Sigma 85mm F1.4 DG HSM Art Review

I'm a fan of longer focal lengths. I can appreciate the cool and weird effect of wide angle, but I definitely prefer the distance compression and depth of field of longer focal lengths - especially for portraits!

I already own and love the Canon EF 135mm f/2 L USM that I use for soft and airy portraits, that make almost everyone look good.
However, I also have the tendency to not walk back far enough and thus crop my shots too tightly. If I need to straighten the horizon it regularly happens that body parts are cut off.

This photo is taken with the Canon 135mm f/2 lens:

Photo taken with Canon 135mm for comparison

I started considering the 85mm focal length because it gives me more flexibility in terms of the distance I have to keep to my subject. With the 85mm I have to only walk a few steps closer to get a close crop, and a few steps back to get a full body shot without having to get back as much as with the 135mm.

Most of my subjective comparisons in this post will be with the Canon 135mm just bust because I believe I will use the Sigma 85mm in situations where I usually would have taken the 135mm.
However, the focal lengths are to far apart to objectively compare the lenses as if they were the same type.

Reasons to Buy the Sigma 85mm F1.4 DG HSM Art

  • Very fast and light sensitive lens
  • The price is lower than Canon's alternatives at a similar quality
  • Quick autofocus
  • That bokeh!

The lens looks and feels great with a very broad focus wheel and a nice feel to the autofocus switch.

Drawbacks of the Sigma 85mm F1.4 DG HSM Art

  • The weight and size - this is a big lens! (1185g, 94 x 134.3mm)
  • No image stabilization
  • The Sigma Art series has a reputation of badly calibrated focus (doesn't seem to apply for mine, though)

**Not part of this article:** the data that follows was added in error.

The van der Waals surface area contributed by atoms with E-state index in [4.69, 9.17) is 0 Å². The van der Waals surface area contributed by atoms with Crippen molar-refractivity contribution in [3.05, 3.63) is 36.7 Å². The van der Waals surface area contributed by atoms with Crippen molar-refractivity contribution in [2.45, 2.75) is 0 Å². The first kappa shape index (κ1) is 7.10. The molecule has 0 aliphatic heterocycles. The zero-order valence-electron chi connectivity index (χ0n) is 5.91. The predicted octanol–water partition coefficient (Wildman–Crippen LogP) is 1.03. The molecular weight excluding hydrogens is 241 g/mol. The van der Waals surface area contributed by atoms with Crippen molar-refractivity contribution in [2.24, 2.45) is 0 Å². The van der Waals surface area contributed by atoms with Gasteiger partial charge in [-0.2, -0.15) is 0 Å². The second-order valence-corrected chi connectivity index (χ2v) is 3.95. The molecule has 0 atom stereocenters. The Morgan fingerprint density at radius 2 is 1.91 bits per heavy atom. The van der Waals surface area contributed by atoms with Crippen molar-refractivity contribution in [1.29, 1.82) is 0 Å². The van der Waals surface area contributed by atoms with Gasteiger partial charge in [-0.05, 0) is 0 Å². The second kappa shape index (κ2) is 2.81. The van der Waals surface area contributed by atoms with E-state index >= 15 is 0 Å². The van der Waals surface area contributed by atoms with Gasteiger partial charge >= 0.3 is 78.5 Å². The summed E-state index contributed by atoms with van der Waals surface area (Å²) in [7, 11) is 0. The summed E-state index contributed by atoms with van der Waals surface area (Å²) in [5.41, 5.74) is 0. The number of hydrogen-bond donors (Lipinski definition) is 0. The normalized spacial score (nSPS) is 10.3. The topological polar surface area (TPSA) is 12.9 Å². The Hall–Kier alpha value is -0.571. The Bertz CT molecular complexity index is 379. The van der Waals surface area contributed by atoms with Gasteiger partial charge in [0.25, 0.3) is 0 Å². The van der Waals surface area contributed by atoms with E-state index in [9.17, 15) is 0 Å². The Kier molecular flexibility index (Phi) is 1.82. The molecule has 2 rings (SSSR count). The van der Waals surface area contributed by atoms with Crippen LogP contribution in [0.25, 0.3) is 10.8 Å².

Here are some photos of the lens to give an impression of its size and handling:

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Look at that diameter (ΓΈ 86mm)!

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During our quick photo walk, we did of course also take some test shots with it (exif data under each photo):

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1/1600 @ f/1.4 @ 160 ISO

I took this photo at the minimum focal distance of 85cm, which felt very comfortable for a portrait. The Canon 135mm has an impressive minimum focus distance of 90cm, but as the focal length is longer, I would still have needed to move further back than with the Sigma 85mm lens for the same crop.

The depth of field might be too narrow for portraits like this one, but the photo illustrates very well, what distrust an aperture of f/1.4 makes: one eye is sharp while the ear and other eye are blurred.

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1/1600 @ f/1.4 @ 160 ISO

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1/1600 @ f/1.8 @ 160 ISO

I was at a comfortable distance to Jonathan when taking full body photos of him in a sitting position.

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1/1600 @ f/1.8 @ 160 ISO

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1/2500 @ f/1.4 @ 160 ISO

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1/2000 @ f/1.4 @ 160 ISO

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1/1600 @ f/1.4 @ 160 ISO at minimum focal distance of 85cm.

The lens is not really a macro lens as you can't really get that close to your subject. However, at aperture 1.4 the bokeh can imitate the macro effect and provide a beautiful separation between subject, for- and background.

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1/800 @ f/1.4 @ 250 ISO

Loving the separation from the background here!

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1/250 @ f/2 @ 250 ISO

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1/40 @ f/3.2 @ 160 ISO (hand held)

I'm surprised I could take this sharp shot at 1/40 sec! Usually, I'm sticking to the rule of thumb that dictates 1/focal length as the slowest shutterspeed one can do handheld (without image stabilization). At 135mm I it get punished with motion blur, but with the Sigma lens it was no problem.

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Written by: Judith tagged with blog, gear, review